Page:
|Posted by Watford on September 15, 2016 at 3:50 PM|
Interested parties gathered at the West Watford Community Centre on Thursday 8th September for a talk by Peter Stray on the History of Cycling.
Peter brought along a lovely old racing bicyle and displayed it in all its shining glory on a stand in the corner - everyone had a chance at the end of the talk to check it over. There was a cigarette card book of very old models through to up-to-date ones, two or three guides to cycling and the maintenance of bicycles and a leather racing helmet about 30 - 40 years old that belonged to a friend of Peter and which was passed around for the group's interest.
Peter spoke for just over an hour, first explaining that his area of expertise covered the activity in the 1920s and 1930s. However, he began by giving a brief description of how cycling evolved from the 1870s and how popular it became towards the end of the 19th century, "the golden age of cycling".
This was followed by a look at how cycles changed over the years and how styles of dress are still influenced by what is best to wear whilst riding a bicycle. For instance, ladies in later Victorian times started to wear "rational dress, Plus 2s in tweed and a tweed jacket".
The audience were asked to join in and much discussion took place about local bike shops and manufacturers. The future of the cycle was also a keen topic.
With thanks to Peter Stray for the talk and Sue Ettridge for the write-up.
|Posted by Watford on January 4, 2016 at 1:15 PM|
"The History of Market Street". A presentation by Janet Goulding.
To be held at the West Watford Community Centre, 15 Harwoods Road, West Watford on
Thursday 14th January at 7.15 pm.
All welcome. Admission £2.50
|Posted by Watford on July 9, 2014 at 2:45 PM|
The West Watford History Group is currently working on a very exciting project to research all WW1 combatants with a West Watford connection. With the help of 'Ancestry' and 'Find My Past' websites, you will be able to find out what the people living in your house in West Watford did in the war.
For example, in 1914, Frank Bonham Ryder was a dairyman at 15 Harwoods Road (now West Watford Community Centre). Married to Dorothy in 1911, Frank attested in 1915, which showed he was willing to serve, but would like to delay his service for business reasons. Like many, he was given a brief exemption by the local Tribunal, but by 1917 helping his dairy farmer father was not enough reason to delay joining up, so he became a Gunner in the Royal Garrison Artillary (RGA) aged 29.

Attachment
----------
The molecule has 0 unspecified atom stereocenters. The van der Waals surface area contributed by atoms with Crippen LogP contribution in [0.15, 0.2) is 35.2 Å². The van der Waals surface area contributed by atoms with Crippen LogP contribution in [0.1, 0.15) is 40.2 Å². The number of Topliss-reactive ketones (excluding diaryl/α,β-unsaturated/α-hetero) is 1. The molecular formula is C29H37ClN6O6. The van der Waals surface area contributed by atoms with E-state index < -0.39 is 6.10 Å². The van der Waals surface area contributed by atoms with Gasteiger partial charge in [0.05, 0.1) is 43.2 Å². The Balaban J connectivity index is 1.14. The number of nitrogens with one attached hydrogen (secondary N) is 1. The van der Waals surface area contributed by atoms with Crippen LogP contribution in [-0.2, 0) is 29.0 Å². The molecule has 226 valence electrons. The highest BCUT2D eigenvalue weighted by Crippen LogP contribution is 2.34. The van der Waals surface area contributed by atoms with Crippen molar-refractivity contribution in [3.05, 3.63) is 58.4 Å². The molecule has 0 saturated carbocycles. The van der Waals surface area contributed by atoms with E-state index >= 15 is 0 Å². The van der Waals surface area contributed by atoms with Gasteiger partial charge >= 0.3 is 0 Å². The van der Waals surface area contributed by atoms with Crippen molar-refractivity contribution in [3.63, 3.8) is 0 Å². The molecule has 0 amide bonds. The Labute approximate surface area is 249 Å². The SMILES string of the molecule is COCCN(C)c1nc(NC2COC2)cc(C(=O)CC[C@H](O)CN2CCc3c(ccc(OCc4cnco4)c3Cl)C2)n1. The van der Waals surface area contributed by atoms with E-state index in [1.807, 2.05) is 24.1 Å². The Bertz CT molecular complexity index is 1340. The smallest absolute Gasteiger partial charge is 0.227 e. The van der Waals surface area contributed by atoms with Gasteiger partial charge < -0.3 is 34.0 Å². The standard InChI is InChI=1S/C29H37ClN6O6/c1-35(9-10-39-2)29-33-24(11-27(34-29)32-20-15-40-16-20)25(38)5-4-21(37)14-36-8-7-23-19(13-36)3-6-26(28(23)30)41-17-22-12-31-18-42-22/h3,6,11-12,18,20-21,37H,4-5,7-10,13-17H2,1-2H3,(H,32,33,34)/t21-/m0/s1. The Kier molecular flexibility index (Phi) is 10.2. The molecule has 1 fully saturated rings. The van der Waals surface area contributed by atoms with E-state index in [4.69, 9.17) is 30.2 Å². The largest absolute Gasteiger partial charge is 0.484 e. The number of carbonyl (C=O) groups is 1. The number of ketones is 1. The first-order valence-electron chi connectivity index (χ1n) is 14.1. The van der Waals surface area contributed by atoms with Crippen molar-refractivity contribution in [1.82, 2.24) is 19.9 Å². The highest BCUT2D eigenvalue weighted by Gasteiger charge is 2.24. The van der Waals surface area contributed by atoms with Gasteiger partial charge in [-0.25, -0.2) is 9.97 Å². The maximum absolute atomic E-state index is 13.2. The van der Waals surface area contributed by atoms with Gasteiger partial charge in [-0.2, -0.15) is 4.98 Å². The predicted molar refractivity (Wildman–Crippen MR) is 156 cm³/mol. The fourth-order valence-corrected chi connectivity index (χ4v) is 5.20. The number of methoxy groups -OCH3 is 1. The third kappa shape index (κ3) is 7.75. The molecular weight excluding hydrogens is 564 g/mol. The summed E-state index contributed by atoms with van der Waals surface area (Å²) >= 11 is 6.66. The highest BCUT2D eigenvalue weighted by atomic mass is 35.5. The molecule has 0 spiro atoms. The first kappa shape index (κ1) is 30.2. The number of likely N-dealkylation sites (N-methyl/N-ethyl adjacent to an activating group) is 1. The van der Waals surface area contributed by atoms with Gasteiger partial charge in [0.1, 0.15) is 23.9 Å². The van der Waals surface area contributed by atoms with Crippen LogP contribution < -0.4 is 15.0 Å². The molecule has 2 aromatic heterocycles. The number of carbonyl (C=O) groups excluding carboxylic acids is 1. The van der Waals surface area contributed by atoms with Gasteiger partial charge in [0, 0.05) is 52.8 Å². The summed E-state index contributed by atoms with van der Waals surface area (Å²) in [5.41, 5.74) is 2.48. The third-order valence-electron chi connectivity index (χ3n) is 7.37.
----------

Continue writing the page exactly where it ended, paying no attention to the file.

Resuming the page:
The RGA was responsible for firing the heavy guns positioned behind allied lines and would have received similar shells from the enemy. Seriously wounded in the fighting, Frank's leg was amputated at the thigh in a Belgian hospital from where he was sent to a military hospital in Edmonton to recover.
Discharged on 20th March 1919 as unfit for further service, but of good character, as a married man he was awarded an initial pension of 27/6d reducing to 16/6d for life and 7s per week for his two children for as long as they were eligible.
Make a note in your diary for the Heritage Weekend, 13th/14th September and find out more.
|Posted by Watford on June 9, 2012 at 5:30 AM|
Story of Sun Printers
A talk by Brian Reynolds
Thursday June 14th 2012 at 7.30pm
West Watford Local History Group
West Watford Community Association
15, Harwoods Road WD18 7RB
Cost - a contribution to room and refreshment costs
|Posted by Watford on April 24, 2012 at 4:25 PM|
At the monthly meeting on April 19th, we welcomed Mary Reid. Mary gave an extremely interesting talk on the History of Allotments in West Watford from the late 19th century to the present gleaned from her own research. Armed with many maps, newspaper articles, historical advertisements and photographs, members and guests were captivated by her knowledge and her engaging delivery. At the end of the evening there was a chance to take a closer look at the maps, etc she had brought with her and to discuss allotments in Watford, many of which are now long gone. We thank her very much for her time. (Hopefully a fuller account of Mary's talk will follow).
If anyone has memories of allotments in the Watford area and would like to share them, Mary would be very pleased to hear from you. She can be contacted via our website.
|Posted by Watford on April 19, 2012 at 7:30 PM|
A Talk on the History of Allotments in West Watford
Thursday April 19th at 7.30 pm
WEST WATFORD HISTORY GROUP
15 Harwoods Road, West Watford
|Posted by Watford on January 13, 2012 at 3:45 PM|
At our first meeting of the New Year, 12th January, we were treated to a talk by Fabian Hiscock. Fabian is a member of the Rickmansworth Waterways Trust and his hour and a half talk, complete with slideshow, on the development of the canal, the people who worked on it, their boats, how they lived and the impact the canal had on Watford was well received by all members and guests. Through Fabian's knowledge and love of the canal and his accompanying photos, we gained a real insight into life on the waterways in times past, from the people, to the industry, the goods carried and the eventual demise of this way of working life.
We extend our thanks to him and to the guests, one or two of whom had travelled all the way from Aylesbury to join us.
For anyone interested in more information on the Canal, please visit the Rickmansworth Waterways Trust at Batchworth Lock, Rickmansworth, where you can also find out about the historic narrowboat Roger.